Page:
May 31, 2020

Peter's Letter: "Being a Living Temple"

Scripture Reading: I Peter 2:11-12 (I Kings 8:22-30, 37-43)

In our text from Peter’s letter, the metaphor of God’s Living Temple is still working in the background of our reading. As God’s temple: God’s “chosen people, royal priesthood, holy nation” and a “people who belong to the Lord”, how now shall we live as God’s temple? How can we be God’s visible presence in this world? The apostle has something to say about this. Beginning in I Peter 2:11 there is a shift in this letter from teaching to practical application of that teaching. We need to have our theology right but this must also lead to living right. How do we live in this world as God’s living temple? With confidence. If we believe that a dead man walked out of the grave as the Lord of life this will affect how we conduct ourselves in this world.


Who built the original temple in Jerusalem?
What object was a symbol of God’s presence in the temple?
What happened to this object?

From the beginning God has desired to live among his people (we see this already in the Garden of Eden) and even when we fell into sin, God pursued us in his grace. The Old Testament temple pointed forward to the coming of Jesus Christ when God would truly and fully dwell among his people. In Christ and by his Holy Spirit God dwells among us. Nothing – not a temple in ruins nor even a pandemic – can separate us from the love of God that is given in Christ Jesus our Lord.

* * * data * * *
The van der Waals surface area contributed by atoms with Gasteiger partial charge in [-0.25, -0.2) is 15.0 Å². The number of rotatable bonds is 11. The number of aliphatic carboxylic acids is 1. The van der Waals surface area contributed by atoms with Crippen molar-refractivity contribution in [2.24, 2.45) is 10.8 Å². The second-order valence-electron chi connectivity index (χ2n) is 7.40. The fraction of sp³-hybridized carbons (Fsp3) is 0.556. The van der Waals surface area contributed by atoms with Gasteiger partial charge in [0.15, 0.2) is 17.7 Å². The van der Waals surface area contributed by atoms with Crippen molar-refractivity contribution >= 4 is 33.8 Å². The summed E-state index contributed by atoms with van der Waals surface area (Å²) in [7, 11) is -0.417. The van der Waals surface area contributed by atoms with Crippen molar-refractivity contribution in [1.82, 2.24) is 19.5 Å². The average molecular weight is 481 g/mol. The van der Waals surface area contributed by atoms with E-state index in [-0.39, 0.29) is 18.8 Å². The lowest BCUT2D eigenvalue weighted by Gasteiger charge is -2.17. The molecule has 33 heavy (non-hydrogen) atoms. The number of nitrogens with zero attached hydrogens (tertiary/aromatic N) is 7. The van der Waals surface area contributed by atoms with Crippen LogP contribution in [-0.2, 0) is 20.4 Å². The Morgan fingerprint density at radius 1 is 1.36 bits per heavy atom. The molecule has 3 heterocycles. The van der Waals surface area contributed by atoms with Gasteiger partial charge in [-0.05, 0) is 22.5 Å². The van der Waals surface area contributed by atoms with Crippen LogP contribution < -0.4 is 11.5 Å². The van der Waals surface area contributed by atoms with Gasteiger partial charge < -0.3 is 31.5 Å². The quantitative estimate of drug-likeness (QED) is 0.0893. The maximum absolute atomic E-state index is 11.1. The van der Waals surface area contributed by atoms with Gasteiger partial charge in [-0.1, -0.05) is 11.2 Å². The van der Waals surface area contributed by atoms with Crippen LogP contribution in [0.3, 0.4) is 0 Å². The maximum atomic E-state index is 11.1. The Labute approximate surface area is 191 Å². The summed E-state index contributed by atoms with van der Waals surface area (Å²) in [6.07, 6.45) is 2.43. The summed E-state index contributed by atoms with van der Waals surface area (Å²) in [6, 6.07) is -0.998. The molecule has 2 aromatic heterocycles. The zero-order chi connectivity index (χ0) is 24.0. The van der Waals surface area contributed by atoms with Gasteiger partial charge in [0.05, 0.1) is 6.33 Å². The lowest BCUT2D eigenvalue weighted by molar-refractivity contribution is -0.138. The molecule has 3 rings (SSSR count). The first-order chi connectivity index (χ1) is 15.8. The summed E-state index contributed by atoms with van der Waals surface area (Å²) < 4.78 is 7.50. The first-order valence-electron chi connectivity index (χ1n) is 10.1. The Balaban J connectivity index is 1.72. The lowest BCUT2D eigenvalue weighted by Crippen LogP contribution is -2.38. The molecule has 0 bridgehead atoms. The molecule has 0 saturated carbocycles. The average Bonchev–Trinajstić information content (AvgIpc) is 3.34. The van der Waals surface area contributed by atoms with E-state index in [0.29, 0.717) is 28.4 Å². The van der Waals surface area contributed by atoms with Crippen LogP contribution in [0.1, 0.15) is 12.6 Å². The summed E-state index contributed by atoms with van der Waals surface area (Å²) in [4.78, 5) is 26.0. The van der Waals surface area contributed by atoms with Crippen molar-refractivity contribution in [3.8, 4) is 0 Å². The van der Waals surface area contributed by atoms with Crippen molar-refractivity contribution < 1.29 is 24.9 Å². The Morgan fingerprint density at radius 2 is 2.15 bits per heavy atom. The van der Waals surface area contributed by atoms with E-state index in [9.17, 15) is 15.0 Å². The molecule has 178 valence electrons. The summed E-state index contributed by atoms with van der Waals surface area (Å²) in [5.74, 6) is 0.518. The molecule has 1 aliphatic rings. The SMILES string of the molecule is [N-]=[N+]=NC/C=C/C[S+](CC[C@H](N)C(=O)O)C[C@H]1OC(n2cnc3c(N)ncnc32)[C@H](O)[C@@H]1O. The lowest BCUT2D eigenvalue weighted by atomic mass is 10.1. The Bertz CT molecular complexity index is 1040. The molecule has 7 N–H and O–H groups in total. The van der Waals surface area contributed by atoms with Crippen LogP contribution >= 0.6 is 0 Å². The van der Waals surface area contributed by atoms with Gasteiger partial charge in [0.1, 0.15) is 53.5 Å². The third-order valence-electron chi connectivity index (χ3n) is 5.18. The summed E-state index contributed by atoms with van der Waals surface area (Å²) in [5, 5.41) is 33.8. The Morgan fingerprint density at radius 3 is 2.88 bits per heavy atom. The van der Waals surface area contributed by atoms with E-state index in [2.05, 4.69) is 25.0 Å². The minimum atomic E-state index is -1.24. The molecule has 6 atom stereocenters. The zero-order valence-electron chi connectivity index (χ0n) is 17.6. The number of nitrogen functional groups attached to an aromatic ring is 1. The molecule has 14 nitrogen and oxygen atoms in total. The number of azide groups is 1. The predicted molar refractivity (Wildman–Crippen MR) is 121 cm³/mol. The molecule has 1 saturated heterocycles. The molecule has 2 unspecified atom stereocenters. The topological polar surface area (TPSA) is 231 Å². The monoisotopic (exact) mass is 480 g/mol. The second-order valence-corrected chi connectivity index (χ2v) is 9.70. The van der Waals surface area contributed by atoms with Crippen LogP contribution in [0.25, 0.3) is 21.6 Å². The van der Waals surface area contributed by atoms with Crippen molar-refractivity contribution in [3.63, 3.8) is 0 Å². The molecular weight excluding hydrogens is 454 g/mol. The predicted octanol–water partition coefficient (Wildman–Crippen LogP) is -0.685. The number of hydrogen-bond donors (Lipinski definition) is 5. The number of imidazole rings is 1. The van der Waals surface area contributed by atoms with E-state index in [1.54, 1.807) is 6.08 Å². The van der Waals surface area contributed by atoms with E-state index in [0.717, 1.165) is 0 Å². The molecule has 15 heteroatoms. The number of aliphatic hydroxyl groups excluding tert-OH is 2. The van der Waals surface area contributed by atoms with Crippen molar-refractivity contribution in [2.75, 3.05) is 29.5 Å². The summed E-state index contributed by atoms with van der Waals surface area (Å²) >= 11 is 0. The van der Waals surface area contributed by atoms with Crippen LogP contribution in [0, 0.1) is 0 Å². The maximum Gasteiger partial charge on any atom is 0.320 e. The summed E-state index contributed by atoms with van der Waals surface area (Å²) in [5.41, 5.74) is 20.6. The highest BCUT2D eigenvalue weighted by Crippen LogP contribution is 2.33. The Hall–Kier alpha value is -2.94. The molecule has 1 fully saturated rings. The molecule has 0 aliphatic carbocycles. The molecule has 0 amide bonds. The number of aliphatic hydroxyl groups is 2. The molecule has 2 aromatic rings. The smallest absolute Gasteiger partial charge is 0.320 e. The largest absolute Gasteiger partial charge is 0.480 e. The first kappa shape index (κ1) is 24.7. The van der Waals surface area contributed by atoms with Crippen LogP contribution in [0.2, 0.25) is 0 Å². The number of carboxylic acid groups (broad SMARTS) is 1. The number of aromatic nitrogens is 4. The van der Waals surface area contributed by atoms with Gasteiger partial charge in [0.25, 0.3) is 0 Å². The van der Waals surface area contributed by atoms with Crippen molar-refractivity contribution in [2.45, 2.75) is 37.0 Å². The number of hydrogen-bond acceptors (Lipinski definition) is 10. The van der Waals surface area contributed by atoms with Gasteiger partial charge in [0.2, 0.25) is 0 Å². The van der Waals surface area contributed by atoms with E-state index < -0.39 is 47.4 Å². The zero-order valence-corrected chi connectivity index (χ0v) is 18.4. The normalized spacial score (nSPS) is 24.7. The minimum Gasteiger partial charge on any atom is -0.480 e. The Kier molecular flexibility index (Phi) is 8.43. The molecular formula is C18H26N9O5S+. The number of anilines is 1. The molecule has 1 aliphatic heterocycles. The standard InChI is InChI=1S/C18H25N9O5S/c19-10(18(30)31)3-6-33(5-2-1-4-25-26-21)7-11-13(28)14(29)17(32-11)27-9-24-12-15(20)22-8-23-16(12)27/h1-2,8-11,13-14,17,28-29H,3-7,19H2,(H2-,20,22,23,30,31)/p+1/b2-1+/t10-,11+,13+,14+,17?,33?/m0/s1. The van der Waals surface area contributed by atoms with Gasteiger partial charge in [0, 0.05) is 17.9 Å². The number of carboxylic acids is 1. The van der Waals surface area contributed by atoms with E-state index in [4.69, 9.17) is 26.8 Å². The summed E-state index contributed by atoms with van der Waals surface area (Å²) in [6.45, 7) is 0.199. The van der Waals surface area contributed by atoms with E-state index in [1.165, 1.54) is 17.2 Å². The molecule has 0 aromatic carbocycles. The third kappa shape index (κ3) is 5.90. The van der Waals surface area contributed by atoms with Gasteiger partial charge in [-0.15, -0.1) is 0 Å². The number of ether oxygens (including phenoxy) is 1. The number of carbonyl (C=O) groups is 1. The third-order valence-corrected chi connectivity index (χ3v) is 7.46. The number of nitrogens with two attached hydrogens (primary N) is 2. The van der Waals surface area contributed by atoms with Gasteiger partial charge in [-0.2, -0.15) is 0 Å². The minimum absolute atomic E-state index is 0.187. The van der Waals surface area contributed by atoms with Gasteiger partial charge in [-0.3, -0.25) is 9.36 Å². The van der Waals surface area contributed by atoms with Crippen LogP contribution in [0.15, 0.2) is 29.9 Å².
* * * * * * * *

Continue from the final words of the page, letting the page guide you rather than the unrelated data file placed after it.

What does it mean to be the “Beloved” as Peter is literally calling us in I Peter 2:11?
When Peter says we are “aliens and strangers in the world” is he calling us to turn our backs on the world?

Like the Old Testament Temple, we are God’s spiritual house that is on display for the world. We are not meant to fit in. When the Church’s values and aims are no different than that of the rest of the world, we lose our distinctiveness and we have nothing to offer anyone. Our daily living should reflect that we are followers of Jesus Christ and his Kingdom of love, grace, and truth.

Take a look at Q&A 86 of the Heidelberg Catechism which speaks to why we must strive consciously to live “such good lives among the pagans”.

Q. Since we have been delivered from our misery by grace through Christ without any merit of our own, why then should we do good works?

A. Because Christ, having redeemed us by his blood, is also restoring us by his Spirit into his image, so that with our whole lives we may show that we are thankful to God for his benefits, so that he may be praised through us, so that we may be assured of our faith by its fruits,and so that by our godly living our neighbors may  be won over to Christ.

As a “Living Temple” the Church, as the people of God, represents God in this world. It’s not up to the apostle Peter or me to tell you exactly how to think and behave on every minor issue. If you get the main thing right the rest will usually follow.

This means if you are rooted in the Gospel (Jesus Christ: crucified, risen, and Lord over all), you will know the life to which you are called. Wherever God calls you to be, live your life with honour and integrity. We are not saved by our good deeds and behavior. We are saved by grace. However, those saved by grace will do good and will by their daily living bring glory to God. Amen.